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How to contain superbugs

by Wolf Dagmar


TB patient in Kolkata in 2009.

TB patient in Kolkata in 2009.

Ever more disease strains are becoming resistant to antibiotics. This global crisis requires a global response.

The World Health Organization (WHO) has recently classified antimicrobial resistance as one of the 10 greatest threats to global health in 2019. There are indeed ever more reports of how antimicrobial resistance is making some infections almost impossible to treat. Developing countries are hit hardest.

Antimicrobial resistance is not restricted to one particular pathogen or disease. This fact makes it harder for policymakers and the general public to understand the urgency of the issue and act accordingly. Drug-resistant “superbugs” are therefore not high on the international agenda. Unfortunately, momentum was neither sustained in 2016, after the UN General Assembly passed a declaration on the matter, nor in 2015, after  the World Health Assembly adopted a global action plan.

Antimicrobial resistance is a natural evolutionary process which makes a commonly used antibiotic ineffective. Bacteria mutate and become immune to agents that previously killed them. The overuse and misuse of antimicrobial substances in health care, animal husbandry and agriculture accelerates this natural trend.

Inadequate use of antibiotics is driven by many things, including over-aggressive marketing by pharma corporations and inappropriate prescription guidelines. In developing countries, antibiotics are all too often applied to handle the consequences of insufficient water and sanitation infrastructure. Heavy reliance on antimicrobial agents in agriculture compounds the problems. Even antibiotics that are important for human health or even last-resource medication are used on farms.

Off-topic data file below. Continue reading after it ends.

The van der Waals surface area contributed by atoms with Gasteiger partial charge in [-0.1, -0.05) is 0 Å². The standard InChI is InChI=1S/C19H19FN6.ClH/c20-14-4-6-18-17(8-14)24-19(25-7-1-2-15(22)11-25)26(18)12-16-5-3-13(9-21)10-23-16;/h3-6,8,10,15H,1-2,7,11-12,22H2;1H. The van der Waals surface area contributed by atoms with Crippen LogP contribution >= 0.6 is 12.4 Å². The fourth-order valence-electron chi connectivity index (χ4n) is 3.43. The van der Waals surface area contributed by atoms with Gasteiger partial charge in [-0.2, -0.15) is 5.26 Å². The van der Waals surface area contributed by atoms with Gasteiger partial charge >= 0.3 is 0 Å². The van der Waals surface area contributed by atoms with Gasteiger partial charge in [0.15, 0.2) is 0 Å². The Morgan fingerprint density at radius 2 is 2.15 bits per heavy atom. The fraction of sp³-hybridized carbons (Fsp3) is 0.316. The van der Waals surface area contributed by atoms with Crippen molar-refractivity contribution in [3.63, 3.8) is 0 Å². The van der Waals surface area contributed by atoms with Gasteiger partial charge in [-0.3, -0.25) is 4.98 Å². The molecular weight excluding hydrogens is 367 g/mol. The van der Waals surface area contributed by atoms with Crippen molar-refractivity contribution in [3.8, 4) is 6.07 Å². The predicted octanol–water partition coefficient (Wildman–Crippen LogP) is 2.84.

The international community needs joint action to stop such malpractice in health care and in agriculture. Special interests will try to defend their profits, but the top priority must certainly be the sustainability of health care. It is a global public good. 

The depressing truth is that we are running out of treatment options for ever more strains of illnesses such as gonorrhea, malaria and tuberculosis. Measures to tackle the superbugs are complex and require multi-sectoral action. Developing countries cannot rise to the challenges on their own.

No doubt, developing countries must strengthen their health systems, ensure access to clean water and improve infrastructure as well as public services in general. These are development challenges they must rise to. More is needed, however, and essential pharmaceutical research and development (R&D) is extremely expensive. It is needed to:

  • make new treatment options available,
  • improve diagnostic and laboratory infrastructure and
  • monitor the spread of superbugs.

R&D exceeds the funding capacities of developing countries. This is evident in the plain fact that superbug infections kill fewer patients in developing countries than the unavailability and unaffordability of standard antibiotics. Poverty actually is one of the factors that accelerate the spread of antimicrobial resistance. The reason is that cash-strapped patients often stop using antibiotics too early. Satisfied that the symptoms are gone, they stop spending money on the drug and visiting the doctor. What they do not know is that their infection has not yet been cured and the surviving bacteria are more likely to mutate into drug-resistant strains.

Tuberculosis is a case in point. It remains the number-one killer infection. Multidrug-resistant strains make it ever harder to treat. New treatments (bedaquiline and delmanid) have come to the market, but they are out of reach for patients – and governments – in countries with high disease burdens.  

Action at the global level needs to be geared to mobilising resources, tools and finance. Developing countries must be enabled to respond to the health challenges they face. Since deadly diseases do not respect national borders, antimicrobial resistance is a global problem. Solving it will require international cooperation. Unless we consider underlying structural causes and implement changes internationally, medical progress will be jeopardised – not only in developing countries.

Mirza Alas is a researcher at the South Centre, the Geneva-based think tank that is owned by developing countries.
[email protected]

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